Arch drawing curriculum 13
Arch drawing curriculum 13
For the 70 first-year graduate and undergraduate students required to take the fall 2012 course Architectural Projection, the first assignment couldn’t have been more straightforward.
For the 70 first-year graduate and undergraduate students required to take the fall 2012 course Architectural Projection, the first assignment couldn’t have been more straightforward. Draw a still life from a fixed point of view, using any medium – charcoal, pencil, paint.
What came next, explains Professor Christopher Bardt BArch 83, was a far less obvious assignment, but one that gets at the essence of architectural practice: moving visual information between the page and the object in a systematic, measurable way.
“They started with something familiar – the still life – and that was a moment of great confidence for most students,” says Bardt, coordinator of the experimental two-part course. “Then we said, ‘OK, now do something weird. This time, draw on your still life. Take the information you recorded in your drawing and project it back onto the surface of the arranged objects.
“As a form of logic it’s very basic, but now here they were, having a really hard time: ‘What do you mean? How can you do that?’” Bardt says. “It really messed with their heads, but that’s when the big breakthrough happened. And the breakthrough they’ve come to understand is that drawing is inherently computational.”
With both Architectural Projection and its companion spring semester course Architectural Analysis, Bardt and his colleagues have radically reimagined the department’s core curriculum. In doing so, they are staking out ambitious new ground in the way architecture is taught, designing a pedagogy that joins the authorship of hand-drawn design with the technology of computer-generated models.
“At RISD computing is not just a topic, it’s an act – an act that allows it to be fused with sensibility in drawing,” notes Professor and Department Head Kyna Leski, who developed the new curriculum in conjunction with Bardt. “Drawing is the language of architecture. We don’t make buildings; we make drawings to communicate to others who make buildings. Throughout history, each time the drawing convention shifts in architecture, the architecture has shifted. And we are currently at the bow of a new movement.”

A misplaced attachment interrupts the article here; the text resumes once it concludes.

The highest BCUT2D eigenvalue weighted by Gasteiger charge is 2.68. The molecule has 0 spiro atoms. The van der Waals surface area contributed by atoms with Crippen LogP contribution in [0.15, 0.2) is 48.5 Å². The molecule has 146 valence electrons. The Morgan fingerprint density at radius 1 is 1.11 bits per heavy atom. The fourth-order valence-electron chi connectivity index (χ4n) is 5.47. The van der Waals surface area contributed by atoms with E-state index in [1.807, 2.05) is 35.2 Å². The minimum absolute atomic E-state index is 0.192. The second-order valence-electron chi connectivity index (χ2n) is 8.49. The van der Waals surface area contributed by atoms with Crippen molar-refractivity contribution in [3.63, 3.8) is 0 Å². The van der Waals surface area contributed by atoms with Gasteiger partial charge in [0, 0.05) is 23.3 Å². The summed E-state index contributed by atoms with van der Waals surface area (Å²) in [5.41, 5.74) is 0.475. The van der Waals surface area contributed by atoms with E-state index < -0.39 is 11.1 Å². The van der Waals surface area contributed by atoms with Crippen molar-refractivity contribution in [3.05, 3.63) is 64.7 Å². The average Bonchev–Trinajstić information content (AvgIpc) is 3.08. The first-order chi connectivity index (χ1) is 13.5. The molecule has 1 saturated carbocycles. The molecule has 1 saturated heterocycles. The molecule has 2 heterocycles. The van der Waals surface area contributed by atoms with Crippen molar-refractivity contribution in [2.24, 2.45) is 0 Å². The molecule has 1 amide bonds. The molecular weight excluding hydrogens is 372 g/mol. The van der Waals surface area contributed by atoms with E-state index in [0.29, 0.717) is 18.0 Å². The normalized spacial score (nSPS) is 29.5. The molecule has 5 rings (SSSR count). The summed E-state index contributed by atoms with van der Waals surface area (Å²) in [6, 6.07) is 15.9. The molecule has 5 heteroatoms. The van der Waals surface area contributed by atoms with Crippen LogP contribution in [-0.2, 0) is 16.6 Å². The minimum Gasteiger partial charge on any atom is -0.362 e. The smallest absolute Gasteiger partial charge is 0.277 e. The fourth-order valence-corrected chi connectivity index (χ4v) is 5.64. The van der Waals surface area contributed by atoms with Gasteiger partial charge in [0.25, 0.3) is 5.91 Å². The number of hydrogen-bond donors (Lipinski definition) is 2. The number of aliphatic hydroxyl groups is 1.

In launching a new vision for its program, the Architecture department has designed courses that resonate deeply with students’ love of media and the critical approach to making that is at the heart of the RISD experience.
“At RISD we have students who come to architecture with tactile and manual skills that are very strong,” says Assistant Professor Pari Riahi, who is among four faculty members teaching the new courses. “This is a clear attempt to build on those strengths and find ways to marry two distinct realms – the digital and the manual – in a way that’s meaningful and establishes a real fluency and navigation between the two.”
The exercise of drawing freehand back onto objects turns out to be a powerful catalyst, as students begin to see their marks as lines and points that can be measured, mapped and entered into a software program as numerical data points.
“As students I think we often scratched our heads at the beginning, because what we were being asked to do didn’t seem to relate to architecture,” says Matthew Osborn MArch 15. “But more and more we’re seeing the work as extremely valuable and relevant. It’s asking us to think systematically about how to capture information, but also to think experimentally about how to find innovative approaches to problems.”
With the rise of computer-generated modeling in the last 20 years, architecture programs have responded by introducing more and more advanced coursework in digital representation, either entirely divorced from draughtsmanship or sometimes replacing it altogether.
That computational training is essential, Bardt says. But the dominance of computer software has led to an increasing anonymity and sameness in architecture – at a time when imagination and creativity are essential for architects seeking to address complex global problems.
“When students only learn digital means, they have no understanding of projection, and the connection between active drawing and imaginative making,” says Assistant Professor Carl Lostritto, who also teaches the new curriculum. “When they work only manually it seems difficult and slow and pointless, because they know they’re going to learn the software that can produce the same result in two minutes.”
It’s a dilemma all architecture programs face, and one that’s driving the current exploration at RISD. “How can we understand projection in a deep, compelling way that doesn’t feel arcane?” Bardt asks.
“What’s compelling to us, and what we want students to understand, is that authorship is important – that their engagement with the world in an ethical fashion requires authorship,” Bardt says. “The big-picture issues where architects have a role to play – sustainability, global inequality – those issues can’t be worked on unless there are authors willing to do it. And that’s the sensibility underlying these courses.” –Francie Latour